Volume > Issue > The Martyrs of Gorcum

The Martyrs of Gorcum


By Barry Bossa | February 1999
The Rev. Barry Bossa, S.A.C., is stationed at Our Lady of Mount Carmel Catholic Church in Yonkers, New York.

Today, when many Catholics seem to regard the Real Presence of Christ in the Eucharist as inconsequential (they wouldn’t mind if the bread were just bread, really), and when many seem to regard the Pope’s headship of the universal Church as a kind of embarrassing error (they wouldn’t mind if the Pontiff were just a Chairperson, really) — at such a moment it may be good for us to recall the careers of a group of Catholics who realized, when asked to disavow the Eucharist and the papacy, that they minded very much. They minded so much that the threat of death — and the promise of life, if they would acquiesce — could not move them.

They were 19 priests and brothers suddenly put to the test one day when their routine was shattered by an unexpected act of war, and they are known as the Martyrs of Gorcum. Gorcum was a little town on the seacoast of Holland, and one June day in 1572 it became the scene of a religious drama with mortal consequences. Holland, like all of Europe at the time, was fragmented religiously and disordered politically; under the rule of Spain, Holland was restively seeking national independence. Europe was in the throes of Reformation and Counter-Reformation, and even a peaceful village of farmers and fishermen such as Gorcum might be touched by these wider currents. Gorcum had a couple of Catholic parishes and a Franciscan friary, but the next town, Briel, was largely Calvinist.

On June 26, 1572, a kind of private armed force under the Baron de la Marque sailed into Gorcum and took over the town. Called the Watergeuzen (the Sea Beggars), they were, frankly, pirates, but they were also staunch Calvinists whose anti-Spanish politics meshed comfortably with their anti-Catholic theology. These freebooters were convinced that Catholicism had to be wiped out, and they began rounding up all the priests and brothers they could find.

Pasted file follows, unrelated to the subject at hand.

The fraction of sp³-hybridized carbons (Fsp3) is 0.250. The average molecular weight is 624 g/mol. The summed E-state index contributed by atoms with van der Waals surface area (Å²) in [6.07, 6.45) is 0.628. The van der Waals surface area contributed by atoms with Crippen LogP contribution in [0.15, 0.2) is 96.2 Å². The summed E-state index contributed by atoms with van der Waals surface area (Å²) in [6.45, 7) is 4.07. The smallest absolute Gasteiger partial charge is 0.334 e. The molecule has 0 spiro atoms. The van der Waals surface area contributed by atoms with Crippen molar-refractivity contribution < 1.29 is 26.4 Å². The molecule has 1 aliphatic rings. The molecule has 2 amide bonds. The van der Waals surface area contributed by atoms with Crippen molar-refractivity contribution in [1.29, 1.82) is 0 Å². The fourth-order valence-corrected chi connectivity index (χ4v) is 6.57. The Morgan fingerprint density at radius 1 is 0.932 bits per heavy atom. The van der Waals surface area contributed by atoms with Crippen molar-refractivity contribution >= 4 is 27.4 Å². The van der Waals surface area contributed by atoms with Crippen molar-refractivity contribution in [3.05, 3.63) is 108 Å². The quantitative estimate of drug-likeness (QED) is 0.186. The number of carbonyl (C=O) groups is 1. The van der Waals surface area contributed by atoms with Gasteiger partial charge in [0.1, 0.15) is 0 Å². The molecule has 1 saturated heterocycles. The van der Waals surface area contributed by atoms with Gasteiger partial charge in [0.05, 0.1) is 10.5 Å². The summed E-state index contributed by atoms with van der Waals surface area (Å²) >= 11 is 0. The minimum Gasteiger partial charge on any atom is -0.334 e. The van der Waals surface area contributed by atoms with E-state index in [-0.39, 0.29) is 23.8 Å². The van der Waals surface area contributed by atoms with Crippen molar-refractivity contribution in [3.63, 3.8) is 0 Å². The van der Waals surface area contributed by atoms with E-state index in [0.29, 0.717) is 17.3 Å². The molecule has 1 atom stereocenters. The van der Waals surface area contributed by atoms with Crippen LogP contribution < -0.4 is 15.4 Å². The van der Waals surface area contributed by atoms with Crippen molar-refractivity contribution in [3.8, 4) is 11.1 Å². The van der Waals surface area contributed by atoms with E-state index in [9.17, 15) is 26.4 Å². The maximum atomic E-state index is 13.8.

We know the names of these sudden prisoners: Fr. Leonard Vechel, pastor of Gorcum, and his curates, Fr. Nicholas Jannsen and Fr. Godfrey van Dunyan. The guardian of the Franciscan friary, Fr. Nicholas Pieck, was captured, and his priests with him: Fr. Jerome van Weerden, Fr. Anthony van Hoornaer, Fr. Anthony van Weert, Fr. Theodore van der Ems, Fr. Godfrey van Mervel, Fr. Nicasius Jannsen, and Fr. Anthony van Willehad, who was about ninety years old. With them were two lay brothers, Cornelius van Wyk and Peter van Assche. Also captured were an elderly Augustinian canon, Fr. John Oosterwyk, and two Norbertine priests, Fr. Adrian van Hilvarenbeek and Fr. James Lacops (a problem religious, rebellious, defiant of authority, and most unobservant of his religious duties). There was also a Dominican father, John van Hoornaer, who when he heard of the trouble came to aid his brethren. He was seized after conducting a clandestine baptism in the woods.

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